Most of all, don't let people make you feel like you're not allowed to celebrate or observe Christmas over politically correct/shaming notions either. You're allowed to be happy as the year winds down through New Year's Eve. You're allowed to celebrate the holiday without being shamed for it. In fact, all of December should be a celebration.

Here's the article that inspired this post.

Mixing Polish and American Christmas Traditions in the USA | Traveling Mom

Many immigrant families across America try to preserve traditions brought from their countries of origin. It is easier said than done, especially when children, first generation Americans, are born. They do not want to be different. Parents need to be creative to find a balance between their culture and needs of their children.

Regarding Christmas celebrations and customs around the world, you can check out the entry on Wikipedia at https://en.wikipedia.org/wiki/Christmas_traditions

It's best to go to the sources linked on Wikipedia to get the full, unfiltered picture of respective Christmas traditions around the world. From there you'll be able to dig deeper and find more about the Christmas traditions that you're exploring. Or even find out about traditions that you never even knew about.

The Blizzard of 77 -- One of New York State's Most Destructive Snowstorms

Wednesday, November 20, 2019 0
The Blizzard of 77 -- One of New York State's Most Destructive Snowstorms
Twenty-nine people died in the storm from Jan. 28 to Feb. 1, 1977 the first snowstorm to warrant a federal disaster area declaration. Total damage reached $300 million. For 11 days, national news reports showed images of a city blanketed in snow up to the roofs of houses.

Blizzard of 77 Buffalo, New York postcard

When the blizzard began, it seemed like just another Friday morning snow flurry. But by 11:35 a.m., lightning flashed and the sky darkened. The wind shifted and began to howl. Soon, people couldn't see across the street.

"My reaction? Wow!" meteorologist Ed Reich said. "It was the most dramatic storm I ever saw." Surprisingly, the snowfall total for the storm was only 12 inches. What made the blizzard unique were the sustained winds, gusting up to 69 mph, which picked up the drifts piled high on frozen Lake Erie and dumped them in western New York and southern Ontario.

The winds were accompanied by Arctic cold temperatures, making it feel like minus 60 degrees outside. Whiteout conditions quickly trapped thousands of people at work, in cars and in homes. Some had to stay put for a day, others for the storm's duration. At least nine motorists froze to death in their stranded cars.

During this time WKBW Radio was the up-to-the minute source of emergency news for all Western New Yorkers. Not only did WKBW report school, office and factory closings but it was a major contributor of reports that cities, towns and even entire counties were closed and impassable due to blowing and drifting snow! The following audio clips were recorded during this event.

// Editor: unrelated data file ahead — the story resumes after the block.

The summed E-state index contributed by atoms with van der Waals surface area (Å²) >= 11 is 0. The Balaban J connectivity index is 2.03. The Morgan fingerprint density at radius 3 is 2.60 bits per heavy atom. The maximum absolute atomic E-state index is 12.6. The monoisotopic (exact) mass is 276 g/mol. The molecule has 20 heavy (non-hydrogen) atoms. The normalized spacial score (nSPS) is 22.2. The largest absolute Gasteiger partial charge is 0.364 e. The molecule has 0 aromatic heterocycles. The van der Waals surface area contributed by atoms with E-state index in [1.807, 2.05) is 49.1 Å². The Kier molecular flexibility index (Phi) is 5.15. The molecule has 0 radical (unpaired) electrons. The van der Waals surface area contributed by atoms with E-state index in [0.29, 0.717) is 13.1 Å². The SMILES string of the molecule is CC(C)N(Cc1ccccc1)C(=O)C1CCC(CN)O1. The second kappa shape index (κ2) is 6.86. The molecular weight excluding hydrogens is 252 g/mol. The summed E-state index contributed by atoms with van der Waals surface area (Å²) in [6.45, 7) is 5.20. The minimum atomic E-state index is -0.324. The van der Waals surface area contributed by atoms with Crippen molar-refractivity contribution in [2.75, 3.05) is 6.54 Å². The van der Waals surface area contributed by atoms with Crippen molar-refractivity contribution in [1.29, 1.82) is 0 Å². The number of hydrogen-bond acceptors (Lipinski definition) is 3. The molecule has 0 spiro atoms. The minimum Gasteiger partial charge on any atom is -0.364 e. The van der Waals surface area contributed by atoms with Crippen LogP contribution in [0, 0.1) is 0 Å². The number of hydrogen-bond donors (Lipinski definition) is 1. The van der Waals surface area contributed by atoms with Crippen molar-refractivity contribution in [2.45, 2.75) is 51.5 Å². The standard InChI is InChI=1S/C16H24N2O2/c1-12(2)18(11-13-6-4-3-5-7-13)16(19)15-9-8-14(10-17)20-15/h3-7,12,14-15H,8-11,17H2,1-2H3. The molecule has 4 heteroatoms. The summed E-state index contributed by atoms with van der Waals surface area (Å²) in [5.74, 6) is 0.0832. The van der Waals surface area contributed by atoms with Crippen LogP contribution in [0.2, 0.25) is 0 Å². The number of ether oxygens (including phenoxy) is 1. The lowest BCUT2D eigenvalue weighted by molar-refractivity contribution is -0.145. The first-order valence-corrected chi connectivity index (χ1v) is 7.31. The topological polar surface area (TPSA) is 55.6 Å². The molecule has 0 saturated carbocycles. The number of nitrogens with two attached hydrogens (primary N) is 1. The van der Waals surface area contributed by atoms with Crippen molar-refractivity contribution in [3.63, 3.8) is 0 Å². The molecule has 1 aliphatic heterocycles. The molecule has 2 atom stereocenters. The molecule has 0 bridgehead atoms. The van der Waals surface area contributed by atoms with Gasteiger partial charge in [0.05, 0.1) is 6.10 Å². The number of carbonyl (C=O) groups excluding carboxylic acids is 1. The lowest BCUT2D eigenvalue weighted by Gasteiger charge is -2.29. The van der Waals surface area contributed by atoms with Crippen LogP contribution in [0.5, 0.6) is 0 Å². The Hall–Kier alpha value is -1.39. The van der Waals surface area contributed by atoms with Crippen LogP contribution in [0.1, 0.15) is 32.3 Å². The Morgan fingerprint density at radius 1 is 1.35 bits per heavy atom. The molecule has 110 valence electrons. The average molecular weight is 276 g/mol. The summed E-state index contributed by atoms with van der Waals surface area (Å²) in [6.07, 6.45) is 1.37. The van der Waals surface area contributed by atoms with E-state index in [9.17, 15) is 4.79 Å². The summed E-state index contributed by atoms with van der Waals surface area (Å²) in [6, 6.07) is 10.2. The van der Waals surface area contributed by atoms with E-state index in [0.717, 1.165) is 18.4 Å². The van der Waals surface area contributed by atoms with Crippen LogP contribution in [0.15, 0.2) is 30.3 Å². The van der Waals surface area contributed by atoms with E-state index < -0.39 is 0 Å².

While listening to these recordings of the actual broadcasts, you may detect some anxiety in the announcer's voice!

Blizzard of 77 stop sign buried in snow

Source: https://web.archive.org/web/20171105065010/http://www.wkbwradio.com/blizzard.htm

Unfortunately, the audio on that mirrored link cannot be played because the streaming audio files were never mirrored there.

But you can listen to them in this video by PhilaVideo on YouTube. It is well worth the listen.

Here's a TV Broadcast during the Blizzard of '77 from WBEN Channel 4:

A slideshow video from the mirrored website above:

Snow Depth Map of the Blizzard of 77 (skip to 1:22:24, pause, and fullscreen if needed):

A Magical Sound Made By The Earth - Singing Ice

Monday, November 11, 2019 0
A Magical Sound Made By The Earth - Singing Ice
Singing ice is somewhat common and occurs with ice on frozen ponds and lakes. It is otherwise known as acoustic dispersion and occurs in a few ways. Which includes skipping rocks across the surface of the ice, from taking a chance ice skating on ice that's still thin, and (as in this video) from the movement of the ice and the water beneath the ice. When you get to experience it, in person, it is an amazing sound. It is like a spiritual sound and a musical instrument of nature trying to speak with its own voice. Almost unearthly at times.

When I was young, we used to have a depression in our yard that would fill with water from autumn rains. When it would get cold enough to freeze I would skip rocks across the surface of the ice to hear the unique sound of the 'singing' ice. It was nothing as remarkable as what's heard in this video though. If you ever have the chance, I definitely recommend going out to an undisturbed, newly frozen pond and experiencing it for yourself by skipping rocks off the surface. It is an experience that is worth traveling or hiking to a pond or lake, in late fall or winter, to hear the sounds firsthand.

September 1865 Sighting of an Unidentified Object Falling From the Sky in Montana

Thursday, October 31, 2019 0
September 1865 Sighting of an Unidentified Object Falling From the Sky in Montana
Below is a report from an article from November 5, 1865, published in numerous newspapers across the nation in October and November of 1865. Newspapers which included The Daily Phoenix of Columbia, South Carolina, The Cincinnati Commercial, and the St. Louis Democrat. What it describes is an unidentified object that fell from the sky in mid-September of 1865, near Cadotte Pass, Montana. Essentially, a UFO.

A Stone Falls from the Sky, with Characters Engraved upon It.